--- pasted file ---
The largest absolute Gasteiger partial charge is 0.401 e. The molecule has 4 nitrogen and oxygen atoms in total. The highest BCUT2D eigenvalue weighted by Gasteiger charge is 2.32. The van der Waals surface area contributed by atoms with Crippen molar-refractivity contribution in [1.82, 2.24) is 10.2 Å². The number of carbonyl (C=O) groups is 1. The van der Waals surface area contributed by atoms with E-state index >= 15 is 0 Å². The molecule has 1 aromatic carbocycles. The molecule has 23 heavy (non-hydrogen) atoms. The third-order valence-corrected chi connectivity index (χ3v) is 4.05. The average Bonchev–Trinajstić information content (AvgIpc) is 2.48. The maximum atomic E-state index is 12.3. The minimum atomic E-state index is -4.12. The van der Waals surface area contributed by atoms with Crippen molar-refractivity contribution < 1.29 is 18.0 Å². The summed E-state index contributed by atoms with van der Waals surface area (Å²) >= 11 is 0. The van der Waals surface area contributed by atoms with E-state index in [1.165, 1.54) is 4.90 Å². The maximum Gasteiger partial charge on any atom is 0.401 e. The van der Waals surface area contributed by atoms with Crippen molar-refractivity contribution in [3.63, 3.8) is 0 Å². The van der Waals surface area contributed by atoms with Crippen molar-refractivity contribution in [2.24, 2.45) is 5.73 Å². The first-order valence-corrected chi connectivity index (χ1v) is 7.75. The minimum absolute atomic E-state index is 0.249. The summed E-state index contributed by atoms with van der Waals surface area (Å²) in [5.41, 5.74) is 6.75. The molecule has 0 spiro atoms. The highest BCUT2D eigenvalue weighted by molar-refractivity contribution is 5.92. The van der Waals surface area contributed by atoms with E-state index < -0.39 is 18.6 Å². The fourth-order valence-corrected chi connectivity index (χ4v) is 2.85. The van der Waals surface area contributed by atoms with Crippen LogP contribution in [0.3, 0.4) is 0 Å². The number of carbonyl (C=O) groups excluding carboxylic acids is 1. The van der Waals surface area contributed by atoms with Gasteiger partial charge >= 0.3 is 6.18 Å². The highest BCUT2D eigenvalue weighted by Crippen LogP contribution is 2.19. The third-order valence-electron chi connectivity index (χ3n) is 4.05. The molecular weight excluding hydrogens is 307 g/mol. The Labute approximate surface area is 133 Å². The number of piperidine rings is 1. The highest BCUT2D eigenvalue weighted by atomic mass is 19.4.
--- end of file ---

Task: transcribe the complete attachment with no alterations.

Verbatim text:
The largest absolute Gasteiger partial charge is 0.401 e. The molecule has 4 nitrogen and oxygen atoms in total. The highest BCUT2D eigenvalue weighted by Gasteiger charge is 2.32. The van der Waals surface area contributed by atoms with Crippen molar-refractivity contribution in [1.82, 2.24) is 10.2 Å². The number of carbonyl (C=O) groups is 1. The van der Waals surface area contributed by atoms with E-state index >= 15 is 0 Å². The molecule has 1 aromatic carbocycles. The molecule has 23 heavy (non-hydrogen) atoms. The third-order valence-corrected chi connectivity index (χ3v) is 4.05. The average Bonchev–Trinajstić information content (AvgIpc) is 2.48. The maximum atomic E-state index is 12.3. The minimum atomic E-state index is -4.12. The van der Waals surface area contributed by atoms with Crippen molar-refractivity contribution < 1.29 is 18.0 Å². The summed E-state index contributed by atoms with van der Waals surface area (Å²) >= 11 is 0. The van der Waals surface area contributed by atoms with E-state index in [1.165, 1.54) is 4.90 Å². The maximum Gasteiger partial charge on any atom is 0.401 e. The van der Waals surface area contributed by atoms with Crippen molar-refractivity contribution in [3.63, 3.8) is 0 Å². The van der Waals surface area contributed by atoms with Crippen molar-refractivity contribution in [2.24, 2.45) is 5.73 Å². The first-order valence-corrected chi connectivity index (χ1v) is 7.75. The minimum absolute atomic E-state index is 0.249. The summed E-state index contributed by atoms with van der Waals surface area (Å²) in [5.41, 5.74) is 6.75. The molecule has 0 spiro atoms. The highest BCUT2D eigenvalue weighted by molar-refractivity contribution is 5.92. The van der Waals surface area contributed by atoms with E-state index < -0.39 is 18.6 Å². The fourth-order valence-corrected chi connectivity index (χ4v) is 2.85. The van der Waals surface area contributed by atoms with Crippen LogP contribution in [0.3, 0.4) is 0 Å². The number of carbonyl (C=O) groups excluding carboxylic acids is 1. The van der Waals surface area contributed by atoms with Gasteiger partial charge >= 0.3 is 6.18 Å². The highest BCUT2D eigenvalue weighted by Crippen LogP contribution is 2.19. The third-order valence-electron chi connectivity index (χ3n) is 4.05. The molecular weight excluding hydrogens is 307 g/mol. The Labute approximate surface area is 133 Å². The number of piperidine rings is 1. The highest BCUT2D eigenvalue weighted by atomic mass is 19.4.